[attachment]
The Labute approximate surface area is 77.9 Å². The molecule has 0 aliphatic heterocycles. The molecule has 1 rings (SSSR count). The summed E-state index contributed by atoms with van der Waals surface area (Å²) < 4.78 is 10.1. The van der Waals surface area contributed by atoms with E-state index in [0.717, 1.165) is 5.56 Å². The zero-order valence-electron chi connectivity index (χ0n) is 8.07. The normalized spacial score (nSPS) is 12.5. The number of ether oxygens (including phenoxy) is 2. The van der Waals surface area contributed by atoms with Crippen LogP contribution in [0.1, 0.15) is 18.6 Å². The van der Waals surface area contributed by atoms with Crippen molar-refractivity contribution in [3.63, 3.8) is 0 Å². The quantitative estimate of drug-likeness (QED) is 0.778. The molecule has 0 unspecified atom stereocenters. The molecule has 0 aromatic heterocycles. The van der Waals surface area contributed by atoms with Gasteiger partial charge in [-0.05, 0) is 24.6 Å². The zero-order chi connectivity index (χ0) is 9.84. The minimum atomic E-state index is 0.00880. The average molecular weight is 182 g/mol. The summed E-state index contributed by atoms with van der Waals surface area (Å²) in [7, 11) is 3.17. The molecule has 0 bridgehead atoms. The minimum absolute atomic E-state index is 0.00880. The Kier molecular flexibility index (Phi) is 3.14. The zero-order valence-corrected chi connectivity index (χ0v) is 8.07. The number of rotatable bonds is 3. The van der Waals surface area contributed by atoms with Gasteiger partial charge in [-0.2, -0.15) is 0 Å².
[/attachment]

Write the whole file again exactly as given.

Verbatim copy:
The Labute approximate surface area is 77.9 Å². The molecule has 0 aliphatic heterocycles. The molecule has 1 rings (SSSR count). The summed E-state index contributed by atoms with van der Waals surface area (Å²) < 4.78 is 10.1. The van der Waals surface area contributed by atoms with E-state index in [0.717, 1.165) is 5.56 Å². The zero-order valence-electron chi connectivity index (χ0n) is 8.07. The normalized spacial score (nSPS) is 12.5. The number of ether oxygens (including phenoxy) is 2. The van der Waals surface area contributed by atoms with Crippen LogP contribution in [0.1, 0.15) is 18.6 Å². The van der Waals surface area contributed by atoms with Crippen molar-refractivity contribution in [3.63, 3.8) is 0 Å². The quantitative estimate of drug-likeness (QED) is 0.778. The molecule has 0 unspecified atom stereocenters. The molecule has 0 aromatic heterocycles. The van der Waals surface area contributed by atoms with Gasteiger partial charge in [-0.05, 0) is 24.6 Å². The zero-order chi connectivity index (χ0) is 9.84. The minimum atomic E-state index is 0.00880. The average molecular weight is 182 g/mol. The summed E-state index contributed by atoms with van der Waals surface area (Å²) in [7, 11) is 3.17. The molecule has 0 bridgehead atoms. The minimum absolute atomic E-state index is 0.00880. The Kier molecular flexibility index (Phi) is 3.14. The zero-order valence-corrected chi connectivity index (χ0v) is 8.07. The number of rotatable bonds is 3. The van der Waals surface area contributed by atoms with Gasteiger partial charge in [-0.2, -0.15) is 0 Å².